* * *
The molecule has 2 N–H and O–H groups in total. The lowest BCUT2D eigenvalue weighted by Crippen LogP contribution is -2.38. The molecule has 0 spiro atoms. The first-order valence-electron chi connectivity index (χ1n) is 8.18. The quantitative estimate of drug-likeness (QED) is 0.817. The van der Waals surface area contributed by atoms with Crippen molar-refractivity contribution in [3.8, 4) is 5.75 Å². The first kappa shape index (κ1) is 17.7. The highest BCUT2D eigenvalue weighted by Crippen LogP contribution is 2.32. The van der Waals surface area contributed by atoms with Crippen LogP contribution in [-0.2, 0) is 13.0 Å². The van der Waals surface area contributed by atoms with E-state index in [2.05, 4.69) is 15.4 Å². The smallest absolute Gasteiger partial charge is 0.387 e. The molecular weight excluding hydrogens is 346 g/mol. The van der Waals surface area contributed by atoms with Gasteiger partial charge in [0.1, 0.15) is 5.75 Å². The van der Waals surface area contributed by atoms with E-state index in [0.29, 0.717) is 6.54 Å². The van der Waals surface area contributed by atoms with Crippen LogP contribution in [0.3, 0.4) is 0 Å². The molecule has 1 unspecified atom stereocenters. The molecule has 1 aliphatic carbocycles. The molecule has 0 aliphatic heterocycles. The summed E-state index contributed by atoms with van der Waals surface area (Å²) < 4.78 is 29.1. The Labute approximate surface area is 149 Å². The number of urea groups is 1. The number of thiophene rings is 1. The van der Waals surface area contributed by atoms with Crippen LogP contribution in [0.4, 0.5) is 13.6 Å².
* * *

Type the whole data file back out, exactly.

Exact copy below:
The molecule has 2 N–H and O–H groups in total. The lowest BCUT2D eigenvalue weighted by Crippen LogP contribution is -2.38. The molecule has 0 spiro atoms. The first-order valence-electron chi connectivity index (χ1n) is 8.18. The quantitative estimate of drug-likeness (QED) is 0.817. The van der Waals surface area contributed by atoms with Crippen molar-refractivity contribution in [3.8, 4) is 5.75 Å². The first kappa shape index (κ1) is 17.7. The highest BCUT2D eigenvalue weighted by Crippen LogP contribution is 2.32. The van der Waals surface area contributed by atoms with Crippen LogP contribution in [-0.2, 0) is 13.0 Å². The van der Waals surface area contributed by atoms with E-state index in [2.05, 4.69) is 15.4 Å². The smallest absolute Gasteiger partial charge is 0.387 e. The molecular weight excluding hydrogens is 346 g/mol. The van der Waals surface area contributed by atoms with Gasteiger partial charge in [0.1, 0.15) is 5.75 Å². The van der Waals surface area contributed by atoms with E-state index in [0.29, 0.717) is 6.54 Å². The van der Waals surface area contributed by atoms with Crippen LogP contribution in [0.3, 0.4) is 0 Å². The molecule has 1 unspecified atom stereocenters. The molecule has 1 aliphatic carbocycles. The molecule has 0 aliphatic heterocycles. The summed E-state index contributed by atoms with van der Waals surface area (Å²) < 4.78 is 29.1. The Labute approximate surface area is 149 Å². The number of urea groups is 1. The number of thiophene rings is 1. The van der Waals surface area contributed by atoms with Crippen LogP contribution in [0.4, 0.5) is 13.6 Å².